I still have trouble swallowing dry foods like bread and crackers, I have permanent dry mouth (radiation killed my small salivary glands), and some foods taste different or I no longer care for them. But as I tell everyone, it is far better than the alternative.
‘We never wore SCBA during overhaul’
I had been a firefighter for 32 years and was a lieutenant on an engine company at the time of diagnosis. When I spoke with my shift commander, he asked me how many fires I thought I had responded to in my career. I guessed between 200 and 300. He told me I probably had been to thousands of fires. I thought he was crazy. Mind you, this is a wicked smart guy. He explained that I wasn’t considering car fires (very toxic), brush and dumpster fires, and simple burned food/pan kitchen fires with Teflon pans being some of the most toxic environments firefighters enter.
It occurred to me, we never wore SCBA during overhaul (now known as the most toxic time on the fireground) or car fires.
I had started wearing SCBA at car fires after responding to one in my district with a new firefighter fresh from the academy. He got off the engine ready to go to work wearing his mask. I asked him, “What are you doing kid? We’re outside?” He calmly told me that is what they teach at the academy to protect themselves. From that day on, I wore my SCBA for car fires.
Since that time, I have made it a point to sit and talk with new recruits. “Teach me something you learned at the academy,” I say. Even as an experienced fire officer, I spend hours still learning my craft. I attend academy classes when I can, including an outstanding class at the Massachusetts Firefighting Academy on Cancer in the Fire Service, taught by Captain P.J. Roy of the Fitchburg (Massachusetts) Fire Department, whose dad, James Roy, also a firefighter, passed away from throat cancer in 2012.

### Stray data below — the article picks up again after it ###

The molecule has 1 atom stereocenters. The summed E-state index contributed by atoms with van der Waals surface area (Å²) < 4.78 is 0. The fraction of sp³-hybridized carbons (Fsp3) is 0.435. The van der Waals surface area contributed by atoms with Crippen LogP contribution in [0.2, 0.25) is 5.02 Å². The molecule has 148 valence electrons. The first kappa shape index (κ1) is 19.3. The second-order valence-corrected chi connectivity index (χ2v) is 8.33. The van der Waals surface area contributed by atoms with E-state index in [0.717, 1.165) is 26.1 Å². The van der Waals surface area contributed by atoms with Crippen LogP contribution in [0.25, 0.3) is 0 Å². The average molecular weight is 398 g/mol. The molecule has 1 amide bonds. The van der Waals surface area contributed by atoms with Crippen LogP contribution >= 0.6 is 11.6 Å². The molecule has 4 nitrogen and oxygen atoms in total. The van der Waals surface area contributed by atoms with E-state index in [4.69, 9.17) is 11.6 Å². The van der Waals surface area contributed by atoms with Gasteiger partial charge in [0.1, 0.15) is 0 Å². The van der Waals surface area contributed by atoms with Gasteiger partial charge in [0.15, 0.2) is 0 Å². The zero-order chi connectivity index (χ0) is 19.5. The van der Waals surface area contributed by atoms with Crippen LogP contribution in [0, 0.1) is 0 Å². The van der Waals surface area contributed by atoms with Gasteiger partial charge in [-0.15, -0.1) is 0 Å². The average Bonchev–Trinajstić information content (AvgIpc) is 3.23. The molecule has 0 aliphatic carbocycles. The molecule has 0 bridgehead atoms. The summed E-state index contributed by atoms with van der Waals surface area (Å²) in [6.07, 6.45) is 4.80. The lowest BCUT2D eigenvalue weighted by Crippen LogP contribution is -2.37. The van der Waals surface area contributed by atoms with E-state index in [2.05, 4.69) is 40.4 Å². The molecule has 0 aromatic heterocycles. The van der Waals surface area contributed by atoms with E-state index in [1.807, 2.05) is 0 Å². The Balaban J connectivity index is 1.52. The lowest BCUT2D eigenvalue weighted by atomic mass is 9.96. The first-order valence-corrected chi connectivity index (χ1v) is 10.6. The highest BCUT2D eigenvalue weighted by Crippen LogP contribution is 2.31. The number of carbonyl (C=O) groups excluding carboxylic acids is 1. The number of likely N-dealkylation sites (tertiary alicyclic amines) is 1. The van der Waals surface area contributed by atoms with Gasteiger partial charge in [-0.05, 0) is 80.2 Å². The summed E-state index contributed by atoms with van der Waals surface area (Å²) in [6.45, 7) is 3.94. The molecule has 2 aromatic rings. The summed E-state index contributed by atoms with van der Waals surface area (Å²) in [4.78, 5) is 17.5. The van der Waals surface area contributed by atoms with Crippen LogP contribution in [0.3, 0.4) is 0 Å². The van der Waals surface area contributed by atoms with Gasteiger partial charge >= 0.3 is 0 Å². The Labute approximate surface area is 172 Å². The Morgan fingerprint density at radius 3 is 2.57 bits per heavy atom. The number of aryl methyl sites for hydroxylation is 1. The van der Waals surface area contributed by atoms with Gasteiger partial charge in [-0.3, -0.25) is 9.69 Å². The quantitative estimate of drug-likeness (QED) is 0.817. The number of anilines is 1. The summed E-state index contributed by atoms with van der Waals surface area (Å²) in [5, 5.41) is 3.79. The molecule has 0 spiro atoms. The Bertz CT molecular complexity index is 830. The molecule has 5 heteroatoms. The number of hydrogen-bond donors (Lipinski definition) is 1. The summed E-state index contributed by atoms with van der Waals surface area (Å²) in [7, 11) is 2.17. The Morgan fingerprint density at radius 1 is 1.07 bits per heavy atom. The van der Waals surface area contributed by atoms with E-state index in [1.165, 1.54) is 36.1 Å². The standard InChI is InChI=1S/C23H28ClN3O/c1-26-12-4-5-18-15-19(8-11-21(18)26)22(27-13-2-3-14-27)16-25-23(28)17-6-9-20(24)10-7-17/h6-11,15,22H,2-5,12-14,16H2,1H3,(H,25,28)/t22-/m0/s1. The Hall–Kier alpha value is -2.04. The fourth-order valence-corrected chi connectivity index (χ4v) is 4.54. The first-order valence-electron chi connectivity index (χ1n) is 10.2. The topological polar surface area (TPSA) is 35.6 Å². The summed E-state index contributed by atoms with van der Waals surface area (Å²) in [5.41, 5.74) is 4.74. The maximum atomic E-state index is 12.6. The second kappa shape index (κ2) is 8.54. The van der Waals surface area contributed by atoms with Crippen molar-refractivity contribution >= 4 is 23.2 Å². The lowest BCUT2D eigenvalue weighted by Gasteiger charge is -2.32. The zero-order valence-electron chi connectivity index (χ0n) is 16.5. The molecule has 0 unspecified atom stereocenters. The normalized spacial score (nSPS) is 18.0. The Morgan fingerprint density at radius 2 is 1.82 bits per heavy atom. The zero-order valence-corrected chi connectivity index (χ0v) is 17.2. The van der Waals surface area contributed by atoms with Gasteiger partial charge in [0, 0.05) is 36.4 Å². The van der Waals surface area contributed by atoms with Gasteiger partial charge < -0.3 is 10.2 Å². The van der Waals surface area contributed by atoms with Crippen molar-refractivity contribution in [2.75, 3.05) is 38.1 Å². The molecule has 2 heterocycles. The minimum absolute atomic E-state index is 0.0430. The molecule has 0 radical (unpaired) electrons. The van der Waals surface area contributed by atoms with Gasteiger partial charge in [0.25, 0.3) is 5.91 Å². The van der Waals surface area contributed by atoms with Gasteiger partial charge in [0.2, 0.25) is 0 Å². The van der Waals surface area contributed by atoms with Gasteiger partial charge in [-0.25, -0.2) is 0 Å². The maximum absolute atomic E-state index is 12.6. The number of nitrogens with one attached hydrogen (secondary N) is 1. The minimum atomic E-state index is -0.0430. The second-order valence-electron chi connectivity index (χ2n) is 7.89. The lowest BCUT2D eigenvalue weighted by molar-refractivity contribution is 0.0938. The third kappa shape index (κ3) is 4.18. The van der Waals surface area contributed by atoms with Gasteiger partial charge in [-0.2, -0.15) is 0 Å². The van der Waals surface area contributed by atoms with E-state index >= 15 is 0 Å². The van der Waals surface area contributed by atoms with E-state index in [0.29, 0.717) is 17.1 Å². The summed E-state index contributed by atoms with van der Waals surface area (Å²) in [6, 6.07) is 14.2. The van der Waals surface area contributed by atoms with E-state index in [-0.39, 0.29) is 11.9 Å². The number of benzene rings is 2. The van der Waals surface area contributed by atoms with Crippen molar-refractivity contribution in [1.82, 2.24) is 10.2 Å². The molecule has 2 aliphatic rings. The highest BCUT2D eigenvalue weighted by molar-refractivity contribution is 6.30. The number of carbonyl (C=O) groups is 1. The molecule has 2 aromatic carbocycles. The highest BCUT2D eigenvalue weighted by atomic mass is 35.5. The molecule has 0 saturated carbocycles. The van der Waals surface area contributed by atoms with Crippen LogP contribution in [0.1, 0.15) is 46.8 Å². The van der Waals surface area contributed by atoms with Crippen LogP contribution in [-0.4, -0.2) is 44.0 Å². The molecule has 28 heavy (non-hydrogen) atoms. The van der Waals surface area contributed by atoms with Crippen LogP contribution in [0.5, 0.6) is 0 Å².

And while as a chief officer, I no longer sustain the same exposures as an interior firefighter on the fireground, I realize I must follow the same post-fire protocols for showering and gear change/cleaning.
‘I was paying attention’
I returned to work full time in September 2012. I was happy to be back on the job. While I was not fearful of entering toxic environments, I was more mindful of good SCBA practices.
I have since promoted to captain and my current rank of deputy chief. I am now planning for my mandatory retirement in June 2021 – all because I can, because I was paying attention and caught my cancer early.
About the Author
Brian Cronin has been a member of the fire service for over 40 years and currently holds the rank of deputy chief of Operations for the Medford (Massachusetts) Fire Department. His fire service career began in 1979. He was promoted to lieutenant in 1987, captain in 2017 and deputy chief in 2018. He can be reached at firstname.lastname@example.org.